Bush, Triet Talk Trade, Human Rights Nguyen Minh Triet is the first Vietnamese head of state to visit the White House since the end of the Vietnam War in 1975. On Friday, he and President Bush discussed human rights and trade. Scores of Vietnamese business executives are traveling with Triet.
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Bush, Triet Talk Trade, Human Rights

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Bush, Triet Talk Trade, Human Rights

Bush, Triet Talk Trade, Human Rights

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From NPR News, this is ALL THINGS CONSIDERED. I'm Melissa Block.


And I'm Michele Norris.

For the first time since the war, the leader of Vietnam has visited Washington, D.C. President Nguyen Minh Triet met with President Bush today. They signed a trade agreement, and Mr. Bush raised the issue of human rights. On his way home, President Triet is stopping in Southern California. Many in the Vietnamese community there are unhappy, and we'll hear about that in a few minutes.

First, here's NPR's Michele Kelemen with a report on today's diplomacy and the protest that accompanied it.

MICHELE KELEMEN: President Bush took no questions after the Oval Office meeting. He just briefly ran through some of the themes, from a growing trade relationship to the joint search for Americans missing in Vietnam and the long-term effects of America's use of the defoliant Agent Orange in the war.

President GEORGE W. BUSH: I also made it very clear that in order for relations to grow deeper, that it's important for our friends to have a strong commitment to human rights, freedom and democracy.

KELEMEN: Vietnam's President Nguyen Minh Triet said he and President Bush had open and direct discussions about their differences on human rights.

President NGUYEN MINH TRIET (Vietnam): (Through translator) And we are also determined not to let those differences afflict our overall larger interest.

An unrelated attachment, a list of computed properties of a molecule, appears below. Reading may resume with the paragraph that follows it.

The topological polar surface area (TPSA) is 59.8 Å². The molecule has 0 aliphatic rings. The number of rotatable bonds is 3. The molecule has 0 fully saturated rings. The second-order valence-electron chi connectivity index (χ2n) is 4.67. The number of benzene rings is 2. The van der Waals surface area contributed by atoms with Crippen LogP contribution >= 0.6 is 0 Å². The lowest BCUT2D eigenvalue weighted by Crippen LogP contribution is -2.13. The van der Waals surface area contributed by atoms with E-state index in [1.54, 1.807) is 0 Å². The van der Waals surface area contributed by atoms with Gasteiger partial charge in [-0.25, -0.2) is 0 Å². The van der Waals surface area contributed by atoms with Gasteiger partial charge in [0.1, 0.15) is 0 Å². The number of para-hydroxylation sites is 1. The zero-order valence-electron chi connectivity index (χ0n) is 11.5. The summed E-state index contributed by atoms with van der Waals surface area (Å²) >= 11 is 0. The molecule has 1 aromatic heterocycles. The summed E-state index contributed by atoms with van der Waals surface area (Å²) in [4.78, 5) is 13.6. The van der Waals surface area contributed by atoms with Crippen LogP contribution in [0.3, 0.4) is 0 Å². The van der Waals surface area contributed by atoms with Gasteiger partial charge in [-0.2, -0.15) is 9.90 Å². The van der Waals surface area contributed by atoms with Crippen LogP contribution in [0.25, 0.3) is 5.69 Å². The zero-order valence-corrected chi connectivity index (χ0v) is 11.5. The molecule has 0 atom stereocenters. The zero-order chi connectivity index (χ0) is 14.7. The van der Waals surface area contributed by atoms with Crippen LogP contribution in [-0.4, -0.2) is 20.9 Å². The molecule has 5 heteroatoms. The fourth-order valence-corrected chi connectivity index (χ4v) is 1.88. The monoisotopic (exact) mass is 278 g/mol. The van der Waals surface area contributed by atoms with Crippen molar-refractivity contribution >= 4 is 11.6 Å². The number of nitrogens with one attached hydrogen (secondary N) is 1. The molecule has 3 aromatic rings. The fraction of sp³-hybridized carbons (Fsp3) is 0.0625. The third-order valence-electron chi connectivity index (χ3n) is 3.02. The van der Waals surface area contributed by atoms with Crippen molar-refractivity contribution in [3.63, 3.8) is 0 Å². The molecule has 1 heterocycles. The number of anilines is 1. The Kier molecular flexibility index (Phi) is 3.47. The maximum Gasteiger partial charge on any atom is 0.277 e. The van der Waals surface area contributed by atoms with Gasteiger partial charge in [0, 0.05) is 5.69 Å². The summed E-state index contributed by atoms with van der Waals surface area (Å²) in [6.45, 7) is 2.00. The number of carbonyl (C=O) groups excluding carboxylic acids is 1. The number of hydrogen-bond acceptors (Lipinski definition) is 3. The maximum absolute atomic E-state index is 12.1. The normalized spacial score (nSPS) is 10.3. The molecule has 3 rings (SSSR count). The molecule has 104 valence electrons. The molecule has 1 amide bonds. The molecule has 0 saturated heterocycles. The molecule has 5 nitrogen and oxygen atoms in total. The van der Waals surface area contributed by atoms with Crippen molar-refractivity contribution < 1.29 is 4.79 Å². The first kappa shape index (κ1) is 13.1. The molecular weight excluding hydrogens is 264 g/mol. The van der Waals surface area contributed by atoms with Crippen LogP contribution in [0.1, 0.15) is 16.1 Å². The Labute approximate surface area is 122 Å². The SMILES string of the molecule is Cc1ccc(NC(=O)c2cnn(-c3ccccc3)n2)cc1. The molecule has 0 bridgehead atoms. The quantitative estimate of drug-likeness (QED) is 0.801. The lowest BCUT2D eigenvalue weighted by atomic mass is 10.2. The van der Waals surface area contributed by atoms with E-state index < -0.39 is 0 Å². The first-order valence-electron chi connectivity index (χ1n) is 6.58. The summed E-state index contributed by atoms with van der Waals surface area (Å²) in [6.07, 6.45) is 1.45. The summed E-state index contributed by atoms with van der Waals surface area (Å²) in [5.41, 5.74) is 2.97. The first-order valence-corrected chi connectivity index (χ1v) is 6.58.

KELEMEN: The Vietnamese president came here with more than a hundred business executives. He signed the trade and investment framework agreement with President Bush, and as he put it, high-value economic contracts with American corporations. He says American business leaders showed him great hospitality, as did a farmer who he said kept hugging him.

Pres. TRIET (Vietnam): (Through translator) And that demonstrate the desire for friendship between our two peoples.

KELEMEN: But his meeting with lawmakers on Capitol Hill yesterday seemed to be a bit testy. While Triet tried to keep the conversation focused on trade, California Republican Ed Royce and others brought up the thorny issue of human rights and the lack of political freedoms in Vietnam's one-party system.

Representative ED ROYCE (Republican, California): Silencing distance and suppressing religious freedoms are not the way for a close partnership, and I think that's the message that's being delivered here.

KELEMEN: Congressman Royce said he found the Vietnamese leader evasive when answering questions and concerns about a crackdown on Internet users and religious figures.

Rep. ROYCE: It is the worst crackdown on peaceful distance in 20 years in Vietnam. And if you look at the list of arrests and especially for those who watched the show trial of Fr. Ly, a Catholic priest, who tried to speak out in his one-hour trial and was muzzled, physically muzzled in his chair, this is what's caught the attention of the NGO community worldwide.

KELEMEN: Not only NGOs or non-governmental organizations are paying attention, hundreds of Vietnamese-Americans wore T-shirts today with that image on it of Fr. Ly being muzzled in the courtroom.

(Soundbite of protestors)

Unidentified Woman: Freedom for Vietnam.

Unidentified Group: Freedom.

Unidentified Woman: Human rights for Vietnam.

Unidentified Group: Human rights.

KELEMEN: The anti-communist protestors came from all over the U.S. and Canada to chant and sing outside the White House while Vietnam's communist president sat down for lunch with President Bush. President Triet said he hopes Vietnamese-Americans will be a bridge of friendship between the two nations, though that was not the mood outside.

Michele Kelemen, NPR News, Washington.

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